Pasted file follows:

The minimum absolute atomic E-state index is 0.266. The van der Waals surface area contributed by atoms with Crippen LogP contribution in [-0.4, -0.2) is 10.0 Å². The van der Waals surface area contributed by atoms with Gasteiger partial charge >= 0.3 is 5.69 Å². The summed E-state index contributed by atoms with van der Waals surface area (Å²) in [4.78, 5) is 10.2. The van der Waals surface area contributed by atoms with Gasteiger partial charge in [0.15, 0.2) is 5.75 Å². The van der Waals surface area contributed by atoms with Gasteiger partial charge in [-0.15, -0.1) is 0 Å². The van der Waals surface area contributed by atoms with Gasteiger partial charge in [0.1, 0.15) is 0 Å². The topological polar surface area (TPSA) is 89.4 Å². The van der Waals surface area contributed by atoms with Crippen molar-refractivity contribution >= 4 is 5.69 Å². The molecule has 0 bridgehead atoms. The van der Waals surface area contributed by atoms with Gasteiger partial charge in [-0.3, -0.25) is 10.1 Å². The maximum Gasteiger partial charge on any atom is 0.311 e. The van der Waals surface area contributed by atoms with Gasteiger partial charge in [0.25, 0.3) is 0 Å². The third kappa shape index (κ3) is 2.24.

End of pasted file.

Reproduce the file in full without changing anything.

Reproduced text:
The minimum absolute atomic E-state index is 0.266. The van der Waals surface area contributed by atoms with Crippen LogP contribution in [-0.4, -0.2) is 10.0 Å². The van der Waals surface area contributed by atoms with Gasteiger partial charge >= 0.3 is 5.69 Å². The summed E-state index contributed by atoms with van der Waals surface area (Å²) in [4.78, 5) is 10.2. The van der Waals surface area contributed by atoms with Gasteiger partial charge in [0.15, 0.2) is 5.75 Å². The van der Waals surface area contributed by atoms with Gasteiger partial charge in [-0.15, -0.1) is 0 Å². The van der Waals surface area contributed by atoms with Gasteiger partial charge in [0.1, 0.15) is 0 Å². The topological polar surface area (TPSA) is 89.4 Å². The van der Waals surface area contributed by atoms with Crippen molar-refractivity contribution >= 4 is 5.69 Å². The molecule has 0 bridgehead atoms. The van der Waals surface area contributed by atoms with Gasteiger partial charge in [-0.3, -0.25) is 10.1 Å². The maximum Gasteiger partial charge on any atom is 0.311 e. The van der Waals surface area contributed by atoms with Gasteiger partial charge in [0.25, 0.3) is 0 Å². The third kappa shape index (κ3) is 2.24.